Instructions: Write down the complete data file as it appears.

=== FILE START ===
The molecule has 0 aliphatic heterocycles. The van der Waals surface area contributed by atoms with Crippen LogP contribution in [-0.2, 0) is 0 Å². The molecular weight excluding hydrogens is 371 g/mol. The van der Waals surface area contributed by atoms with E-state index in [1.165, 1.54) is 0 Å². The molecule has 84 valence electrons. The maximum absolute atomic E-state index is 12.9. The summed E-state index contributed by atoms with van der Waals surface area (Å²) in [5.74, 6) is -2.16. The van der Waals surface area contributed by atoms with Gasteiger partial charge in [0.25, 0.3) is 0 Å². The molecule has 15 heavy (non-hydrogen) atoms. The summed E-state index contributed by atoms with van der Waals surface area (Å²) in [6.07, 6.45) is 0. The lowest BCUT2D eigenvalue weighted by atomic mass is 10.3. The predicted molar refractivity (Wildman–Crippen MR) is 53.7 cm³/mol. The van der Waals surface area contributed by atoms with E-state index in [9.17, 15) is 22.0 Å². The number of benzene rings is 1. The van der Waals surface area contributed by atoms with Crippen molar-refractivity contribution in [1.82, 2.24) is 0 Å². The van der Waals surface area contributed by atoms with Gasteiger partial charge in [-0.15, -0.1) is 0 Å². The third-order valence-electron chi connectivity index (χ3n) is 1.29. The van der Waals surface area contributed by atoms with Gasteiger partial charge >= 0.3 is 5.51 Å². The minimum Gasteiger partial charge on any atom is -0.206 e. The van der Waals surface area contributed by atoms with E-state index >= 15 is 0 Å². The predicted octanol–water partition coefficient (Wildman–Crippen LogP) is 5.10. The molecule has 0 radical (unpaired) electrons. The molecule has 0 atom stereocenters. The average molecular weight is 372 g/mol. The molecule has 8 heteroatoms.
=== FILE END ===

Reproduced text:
The molecule has 0 aliphatic heterocycles. The van der Waals surface area contributed by atoms with Crippen LogP contribution in [-0.2, 0) is 0 Å². The molecular weight excluding hydrogens is 371 g/mol. The van der Waals surface area contributed by atoms with E-state index in [1.165, 1.54) is 0 Å². The molecule has 84 valence electrons. The maximum absolute atomic E-state index is 12.9. The summed E-state index contributed by atoms with van der Waals surface area (Å²) in [5.74, 6) is -2.16. The van der Waals surface area contributed by atoms with Gasteiger partial charge in [0.25, 0.3) is 0 Å². The molecule has 15 heavy (non-hydrogen) atoms. The summed E-state index contributed by atoms with van der Waals surface area (Å²) in [6.07, 6.45) is 0. The lowest BCUT2D eigenvalue weighted by atomic mass is 10.3. The predicted molar refractivity (Wildman–Crippen MR) is 53.7 cm³/mol. The van der Waals surface area contributed by atoms with E-state index in [9.17, 15) is 22.0 Å². The number of benzene rings is 1. The van der Waals surface area contributed by atoms with Crippen molar-refractivity contribution in [1.82, 2.24) is 0 Å². The van der Waals surface area contributed by atoms with Gasteiger partial charge in [-0.15, -0.1) is 0 Å². The third-order valence-electron chi connectivity index (χ3n) is 1.29. The van der Waals surface area contributed by atoms with Gasteiger partial charge >= 0.3 is 5.51 Å². The minimum Gasteiger partial charge on any atom is -0.206 e. The van der Waals surface area contributed by atoms with E-state index >= 15 is 0 Å². The predicted octanol–water partition coefficient (Wildman–Crippen LogP) is 5.10. The molecule has 0 radical (unpaired) electrons. The molecule has 0 atom stereocenters. The average molecular weight is 372 g/mol. The molecule has 8 heteroatoms.